Churchill is Fired! Asquiths Liberal government, in crisis over an inadequate supply of ammunition, found it necessary to form a coalition war cabinet, inviting Conservatives, who, still anxious to punish Churchill for joining the Liberals in 1904, insisted on Churchills removal from both the Admiralty and the war cabinet. Asquith was happy to comply. Churchill resigns from the Admiralty on 15 May 1915. Churchill had fallen virtually unmourned. In the hour of disaster his considerable achievements at the Admiralty in the three years before the war were forgotten, his deficiencies magnified out of true proportion. The public could not know, nor was it to know for many years, the extent of his contribution to the expansion of the Navy in 1911-14, nor of his actions in the first weeks of the war…The errors, real and imagined, of his administration of the Admiralty were all that men saw. [Admiral] Richmond described him as a shouting amateur, and commented that Churchills personal vanity occupies so large a place in the arrangements that the operation is either a fiasco or is most wasteful in lives or material – or both. [Admiral] Beatty wrote that the Navy breathes freer now it is rid of the succubus Churchill. [Admiral] Jellico described him as a public danger to the Empire. The King curtly commented that Churchill was impossible. Many Liberals, chagrined by their downfall, saw him as the author of all their woes. Mrs. Asquith wrote with bitterness that the Cabinet had been smashed, by the man I always said would smash it – Winston. Churchill: Study in Failure, Robert Rhodes James p. 91
The Strike of 1926 & The British Gazette The offense of the British Gazette was its pretense to impartiality. It was in fact an inflammatory one-sided highly provocative propaganda broadsheet…The strikers were portrayed as the enemy; wild allegations of a Bolshevik plot behind the strike were published from a French newspaper; the strike was described as a direct challenge to ordered government. Churchill: Study in Failure, Robert Rhodes James p. 189
Churchill & India It is alarming and also nauseating to see Mr. Gandhi, a seditious Middle Temple layer, now posing as a fakir of a type well-known in the East, striding half-naked up the steps of the Vice-regal palace, while he is still organizing and conducting a defiant campaign of civil disobedience, to parley on equal terms with the representative of the King- Emperor. Such a spectacle can only increase the unrest in India and the danger to which white people there are exposed. Conservative Differences on India February 23, 1931 p 94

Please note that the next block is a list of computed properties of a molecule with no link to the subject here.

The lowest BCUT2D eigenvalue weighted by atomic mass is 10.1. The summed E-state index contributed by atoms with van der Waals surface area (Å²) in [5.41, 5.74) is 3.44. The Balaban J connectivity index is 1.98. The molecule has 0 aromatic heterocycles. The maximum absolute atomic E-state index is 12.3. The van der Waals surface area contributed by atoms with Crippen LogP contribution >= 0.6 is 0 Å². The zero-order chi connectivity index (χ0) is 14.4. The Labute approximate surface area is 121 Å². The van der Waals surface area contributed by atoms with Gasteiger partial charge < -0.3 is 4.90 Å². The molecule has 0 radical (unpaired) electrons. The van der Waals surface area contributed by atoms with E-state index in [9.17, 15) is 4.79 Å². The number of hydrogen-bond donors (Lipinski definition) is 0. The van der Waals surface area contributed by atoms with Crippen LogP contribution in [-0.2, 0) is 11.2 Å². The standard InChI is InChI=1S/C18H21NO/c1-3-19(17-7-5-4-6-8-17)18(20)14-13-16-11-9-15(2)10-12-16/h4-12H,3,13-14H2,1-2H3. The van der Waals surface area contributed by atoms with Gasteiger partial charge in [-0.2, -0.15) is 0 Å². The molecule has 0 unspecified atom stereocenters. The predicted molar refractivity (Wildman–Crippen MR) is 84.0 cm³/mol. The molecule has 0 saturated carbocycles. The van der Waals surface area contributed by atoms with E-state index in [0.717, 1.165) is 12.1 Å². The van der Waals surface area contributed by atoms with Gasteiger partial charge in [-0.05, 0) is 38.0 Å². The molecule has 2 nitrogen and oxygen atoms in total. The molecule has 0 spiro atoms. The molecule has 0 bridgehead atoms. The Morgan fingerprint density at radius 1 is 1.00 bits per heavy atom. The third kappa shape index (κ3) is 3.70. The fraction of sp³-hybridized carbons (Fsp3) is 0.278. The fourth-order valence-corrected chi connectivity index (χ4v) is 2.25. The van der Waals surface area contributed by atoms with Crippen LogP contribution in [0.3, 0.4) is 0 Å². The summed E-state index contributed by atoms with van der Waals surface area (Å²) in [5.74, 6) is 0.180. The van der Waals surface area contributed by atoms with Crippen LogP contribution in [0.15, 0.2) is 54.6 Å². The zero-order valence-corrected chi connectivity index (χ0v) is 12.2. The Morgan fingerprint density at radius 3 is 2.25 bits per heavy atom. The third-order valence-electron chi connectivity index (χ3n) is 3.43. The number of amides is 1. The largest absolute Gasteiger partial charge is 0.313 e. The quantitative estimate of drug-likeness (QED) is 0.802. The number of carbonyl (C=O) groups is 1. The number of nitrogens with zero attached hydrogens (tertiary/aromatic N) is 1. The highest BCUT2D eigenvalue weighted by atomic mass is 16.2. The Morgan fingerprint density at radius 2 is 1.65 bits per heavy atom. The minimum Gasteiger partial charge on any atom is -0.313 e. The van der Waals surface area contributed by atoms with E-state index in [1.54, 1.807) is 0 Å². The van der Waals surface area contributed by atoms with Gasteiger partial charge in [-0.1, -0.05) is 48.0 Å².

Abdication Crisis Continued Thus were the political fortunes of Baldwin and Churchill exactly and fatally reversed. The Premiers reputation soared to its zenith; that of Churchill to its nadir. He had undone in five minutes the patient reconstruction work of two years, Nicolson noted on December 9. The other members of the Arms and the Covenant movement were dismayed or outraged by what they, and many others, regarded as another clumsy attempt to remove Baldwin by forming a Kings Party. Churchill was a romantic. He was a devout Royalist, feeling deeply for the King in his tragic predicament. His mind flew back to the glittering promise of the Kings youth and his immense popularity in the Empire. …He spurned the urgent advice of friends to remain silent. Churchill himself has written that I was myself smitten in public opinion that it was the almost universal view that my political life was at last ended. Churchill S Study In Failure, Robert Rhodes James p305
Churchill - Right Man For The Job In 1940 I was a child of the Victorian era, when the structure of our country seemed firmly set, when its position in trade and on the seas was unrivalled, and when the realization of the greatness of our Empire and of our duty to preserve it was ever growing stronger. In those days the dominant forces of Great Britain were very sure of themselves and of their doctrines. They thought they could teach the world the art of government, and the science of economics. They were sure they were supreme at sea and consequently safe at home. They rested therefore sedately under the convictions of power and security. My Early Life Winston S. Churchill